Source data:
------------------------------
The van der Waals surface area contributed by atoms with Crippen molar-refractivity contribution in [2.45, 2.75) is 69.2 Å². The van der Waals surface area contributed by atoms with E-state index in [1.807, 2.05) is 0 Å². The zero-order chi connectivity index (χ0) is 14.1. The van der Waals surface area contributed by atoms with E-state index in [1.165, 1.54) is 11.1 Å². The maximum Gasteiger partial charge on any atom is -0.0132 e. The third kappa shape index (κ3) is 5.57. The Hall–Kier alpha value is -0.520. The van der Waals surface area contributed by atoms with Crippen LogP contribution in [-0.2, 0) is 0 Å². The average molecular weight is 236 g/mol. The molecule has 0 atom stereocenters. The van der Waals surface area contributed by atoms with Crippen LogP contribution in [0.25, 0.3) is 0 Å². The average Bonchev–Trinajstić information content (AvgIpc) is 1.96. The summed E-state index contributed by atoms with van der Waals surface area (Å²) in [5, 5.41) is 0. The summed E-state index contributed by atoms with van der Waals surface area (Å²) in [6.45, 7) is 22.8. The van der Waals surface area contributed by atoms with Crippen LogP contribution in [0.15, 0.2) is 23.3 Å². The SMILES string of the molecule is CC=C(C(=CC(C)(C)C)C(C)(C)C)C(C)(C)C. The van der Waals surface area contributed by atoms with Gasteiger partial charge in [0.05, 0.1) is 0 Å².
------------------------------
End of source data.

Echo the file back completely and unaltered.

The van der Waals surface area contributed by atoms with Crippen molar-refractivity contribution in [2.45, 2.75) is 69.2 Å². The van der Waals surface area contributed by atoms with E-state index in [1.807, 2.05) is 0 Å². The zero-order chi connectivity index (χ0) is 14.1. The van der Waals surface area contributed by atoms with E-state index in [1.165, 1.54) is 11.1 Å². The maximum Gasteiger partial charge on any atom is -0.0132 e. The third kappa shape index (κ3) is 5.57. The Hall–Kier alpha value is -0.520. The van der Waals surface area contributed by atoms with Crippen LogP contribution in [-0.2, 0) is 0 Å². The average molecular weight is 236 g/mol. The molecule has 0 atom stereocenters. The van der Waals surface area contributed by atoms with Crippen LogP contribution in [0.25, 0.3) is 0 Å². The average Bonchev–Trinajstić information content (AvgIpc) is 1.96. The summed E-state index contributed by atoms with van der Waals surface area (Å²) in [5, 5.41) is 0. The summed E-state index contributed by atoms with van der Waals surface area (Å²) in [6.45, 7) is 22.8. The van der Waals surface area contributed by atoms with Crippen LogP contribution in [0.15, 0.2) is 23.3 Å². The SMILES string of the molecule is CC=C(C(=CC(C)(C)C)C(C)(C)C)C(C)(C)C. The van der Waals surface area contributed by atoms with Gasteiger partial charge in [0.05, 0.1) is 0 Å².